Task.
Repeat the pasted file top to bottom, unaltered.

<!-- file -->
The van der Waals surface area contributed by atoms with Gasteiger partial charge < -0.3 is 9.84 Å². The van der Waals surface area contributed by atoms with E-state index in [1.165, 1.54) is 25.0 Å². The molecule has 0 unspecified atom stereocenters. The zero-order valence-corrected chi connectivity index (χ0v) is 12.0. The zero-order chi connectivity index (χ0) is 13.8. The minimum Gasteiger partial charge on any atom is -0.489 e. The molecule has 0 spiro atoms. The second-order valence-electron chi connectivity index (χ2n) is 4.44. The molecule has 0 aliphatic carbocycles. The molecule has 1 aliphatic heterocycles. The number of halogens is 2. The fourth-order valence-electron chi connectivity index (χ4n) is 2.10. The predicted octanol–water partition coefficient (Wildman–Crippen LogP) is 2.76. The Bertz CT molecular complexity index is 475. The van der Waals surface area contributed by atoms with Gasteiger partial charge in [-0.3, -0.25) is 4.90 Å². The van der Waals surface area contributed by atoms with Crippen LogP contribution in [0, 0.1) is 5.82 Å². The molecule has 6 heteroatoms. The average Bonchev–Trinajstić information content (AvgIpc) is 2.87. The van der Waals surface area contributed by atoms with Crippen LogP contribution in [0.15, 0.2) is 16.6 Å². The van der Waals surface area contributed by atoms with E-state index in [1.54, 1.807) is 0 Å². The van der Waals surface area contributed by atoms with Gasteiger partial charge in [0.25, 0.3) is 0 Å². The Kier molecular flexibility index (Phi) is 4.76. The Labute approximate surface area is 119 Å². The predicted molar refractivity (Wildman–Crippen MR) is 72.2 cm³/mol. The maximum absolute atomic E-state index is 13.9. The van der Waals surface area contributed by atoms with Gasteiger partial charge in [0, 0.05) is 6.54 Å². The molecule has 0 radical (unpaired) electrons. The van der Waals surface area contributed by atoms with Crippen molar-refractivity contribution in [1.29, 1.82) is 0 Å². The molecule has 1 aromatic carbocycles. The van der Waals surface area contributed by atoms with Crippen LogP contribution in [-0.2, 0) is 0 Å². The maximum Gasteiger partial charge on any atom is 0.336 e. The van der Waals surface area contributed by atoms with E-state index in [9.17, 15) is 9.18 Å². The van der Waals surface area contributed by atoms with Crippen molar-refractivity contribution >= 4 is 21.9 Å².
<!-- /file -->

The van der Waals surface area contributed by atoms with Gasteiger partial charge < -0.3 is 9.84 Å². The van der Waals surface area contributed by atoms with E-state index in [1.165, 1.54) is 25.0 Å². The molecule has 0 unspecified atom stereocenters. The zero-order valence-corrected chi connectivity index (χ0v) is 12.0. The zero-order chi connectivity index (χ0) is 13.8. The minimum Gasteiger partial charge on any atom is -0.489 e. The molecule has 0 spiro atoms. The second-order valence-electron chi connectivity index (χ2n) is 4.44. The molecule has 0 aliphatic carbocycles. The molecule has 1 aliphatic heterocycles. The number of halogens is 2. The fourth-order valence-electron chi connectivity index (χ4n) is 2.10. The predicted octanol–water partition coefficient (Wildman–Crippen LogP) is 2.76. The Bertz CT molecular complexity index is 475. The van der Waals surface area contributed by atoms with Gasteiger partial charge in [-0.3, -0.25) is 4.90 Å². The van der Waals surface area contributed by atoms with Crippen LogP contribution in [0, 0.1) is 5.82 Å². The molecule has 6 heteroatoms. The average Bonchev–Trinajstić information content (AvgIpc) is 2.87. The van der Waals surface area contributed by atoms with Crippen LogP contribution in [0.15, 0.2) is 16.6 Å². The van der Waals surface area contributed by atoms with E-state index in [1.54, 1.807) is 0 Å². The van der Waals surface area contributed by atoms with Gasteiger partial charge in [0.25, 0.3) is 0 Å². The Kier molecular flexibility index (Phi) is 4.76. The Labute approximate surface area is 119 Å². The predicted molar refractivity (Wildman–Crippen MR) is 72.2 cm³/mol. The maximum absolute atomic E-state index is 13.9. The van der Waals surface area contributed by atoms with Gasteiger partial charge in [0, 0.05) is 6.54 Å². The molecule has 0 radical (unpaired) electrons. The van der Waals surface area contributed by atoms with Crippen molar-refractivity contribution in [1.29, 1.82) is 0 Å². The molecule has 1 aromatic carbocycles. The van der Waals surface area contributed by atoms with Crippen LogP contribution in [-0.2, 0) is 0 Å². The maximum Gasteiger partial charge on any atom is 0.336 e. The van der Waals surface area contributed by atoms with E-state index in [9.17, 15) is 9.18 Å². The van der Waals surface area contributed by atoms with Crippen molar-refractivity contribution >= 4 is 21.9 Å².